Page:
Online brands are about to hit the busiest shopping days of the year. Sales for Black Friday and Cyber Monday are anticipated to hit $1.1 trillion this year.
This means there’s a huge opportunity for online brands to grow their revenue during the holiday season. But there's another equally important opportunity that many brands aren’t even aware of return season.
What is return season?
Return season is the timeframe from December to January when post-holiday sales end and returns start to roll in. According to our data, which is based on the past two years of holiday shopping and over five million returns, monthly returns are 83% higher in December and January compared to an average return month.
Monthly returns are 83% higher in Decembr and January compared to an average return month.
As a brand, if you’re not as prepared for return season as you are for the holiday season, then your profitability will suffer.
Turn refunds into exchanges this holiday season
You’ve done all this hard work to get ready for the holidays. But without the right approach to return season, you may end up undoing all your work to get the sales. Here’s what we mean.
Many brands assume that every return will be a refund. If you adopt this mindset, you’re going to end up throwing together a holiday return policy that tells customers how to request a refund - and nothing else. In other words, you’re going to optimize for the wrong behavior and end up with way more refunds than you might otherwise have.
Our strategy? Don’t assume your customers are all going to ask for refunds. Instead, focus on turning your refunds into exchanges this holiday. With this approach, brands that work with Loop only see 60% of its returns as refunds - compared to the 80% that the average Shopify brand loses to refunds.
Here's our playbook:
1. Make gift exchanges easy
52% of returns on Shopify happen because the customer has the wrong size. During the holidays, when the number of people shopping for someone else skyrockets, we can only assume this percentage will go up significantly. This means you need a strategy that aligns to this shift in shopping behavior.
Let’s say a customer’s aunt gifted them a shirt that’s two sizes too big. If you’re not prepared to handle easy gift exchanges, you’re forcing your customer to either refund the item (which will awkwardly go back to their aunt) or just be stuck with a product that they can’t wear.
That’s why you need to make sure you have a process in place that puts the person receiving the gift in control. What does this look like? Pretty much, you let the gift recipient:
Start the return process by searching the order number or zip code
Change the address associated with an order
Select a new item without having to process a refund first
By doing this, you’ll experience less refunds, reduce the amount of time support reps have to deal with exchanges (especially if you use an on-demand return portal), and generally create a really easy experience for customers. Take a look at Allbirds’ gift exchange portal below for inspiration.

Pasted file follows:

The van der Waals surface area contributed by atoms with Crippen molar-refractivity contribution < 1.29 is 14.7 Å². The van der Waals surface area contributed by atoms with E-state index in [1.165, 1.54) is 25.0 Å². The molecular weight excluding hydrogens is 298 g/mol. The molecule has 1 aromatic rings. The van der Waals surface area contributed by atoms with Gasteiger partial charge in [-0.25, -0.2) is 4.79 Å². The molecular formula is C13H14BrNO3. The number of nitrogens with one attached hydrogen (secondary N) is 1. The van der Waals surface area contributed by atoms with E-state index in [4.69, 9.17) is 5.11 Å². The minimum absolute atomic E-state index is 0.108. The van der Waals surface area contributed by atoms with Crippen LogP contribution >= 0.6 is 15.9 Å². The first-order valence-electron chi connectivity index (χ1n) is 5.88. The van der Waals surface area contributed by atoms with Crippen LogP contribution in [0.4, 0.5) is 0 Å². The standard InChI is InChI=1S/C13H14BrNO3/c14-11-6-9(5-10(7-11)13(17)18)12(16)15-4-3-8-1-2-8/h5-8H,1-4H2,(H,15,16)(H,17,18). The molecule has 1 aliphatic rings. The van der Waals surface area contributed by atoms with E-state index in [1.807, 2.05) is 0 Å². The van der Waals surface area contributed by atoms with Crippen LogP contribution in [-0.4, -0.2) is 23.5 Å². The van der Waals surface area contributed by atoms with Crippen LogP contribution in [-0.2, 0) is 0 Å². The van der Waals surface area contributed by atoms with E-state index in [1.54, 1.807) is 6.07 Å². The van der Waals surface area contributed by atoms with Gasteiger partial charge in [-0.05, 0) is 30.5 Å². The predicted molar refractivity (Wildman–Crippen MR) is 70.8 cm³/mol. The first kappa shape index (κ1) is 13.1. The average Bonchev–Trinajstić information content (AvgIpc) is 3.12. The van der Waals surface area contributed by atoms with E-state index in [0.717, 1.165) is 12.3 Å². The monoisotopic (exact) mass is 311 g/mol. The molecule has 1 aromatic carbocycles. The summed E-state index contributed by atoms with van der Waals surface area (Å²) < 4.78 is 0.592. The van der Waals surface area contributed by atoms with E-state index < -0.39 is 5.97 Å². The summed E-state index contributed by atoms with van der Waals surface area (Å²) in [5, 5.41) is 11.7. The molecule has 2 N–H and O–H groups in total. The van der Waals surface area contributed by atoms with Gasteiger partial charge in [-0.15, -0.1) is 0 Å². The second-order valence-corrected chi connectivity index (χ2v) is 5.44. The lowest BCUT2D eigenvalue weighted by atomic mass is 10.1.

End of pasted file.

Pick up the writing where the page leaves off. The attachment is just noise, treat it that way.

2. Offer free shipping on exchanges
Most brands are aware that free shipping has a high impact on conversions. But did you know that you can use free shipping as the “carrot” to get someone to issue an exchange vs. a refund? The concept is simple:
If a customer wants to do a refund = customer pays for shipping
If a customer wants to do an exchange = brand pays for shipping
In other words, if a customer wants to request a refund, that’s totally fine - but they’re going to cover the shipping costs since the relationship is ending. But if they agree to an exchange, your brand is going to offer free shipping as a “thank you” for their loyalty. That small fee has the power to make the customer pause and think twice before asking for a refund.
Take a look at how effective this strategy was for a popular footwear brand we work with.
As a result of two months of charging a “shipping fee,” this brand’s exchange rates climbed 25.4% and refund rates decreased by 28%.
3. Incentivize customers to shop
Our final strategy is to offer a bonus credit to shoppers who are willing to exchange. So at the moment a shopper is about to request a refund, you present an alternative and say “hey, we’ll give you an extra $10 to shop with if you’re willing to exchange this item.”
Essentially, a customer would have to turn down free money if they choose to continue with a refund. As you might imagine, this is a highly effective incentive. That’s why we see brands that adopt this strategy generate $1.95 per return in new revenue. Take a look at how Baseballism positions their $5 bonus credit in their returns portal.
Don’t let all the hard work you put into preparing for holiday sales go to waste. Make sure you have the strategy and tools in place to reduce holiday refunds and keep more of your revenue this return season. Need help getting ready for return season this year? Reach out to our team - we would love to help.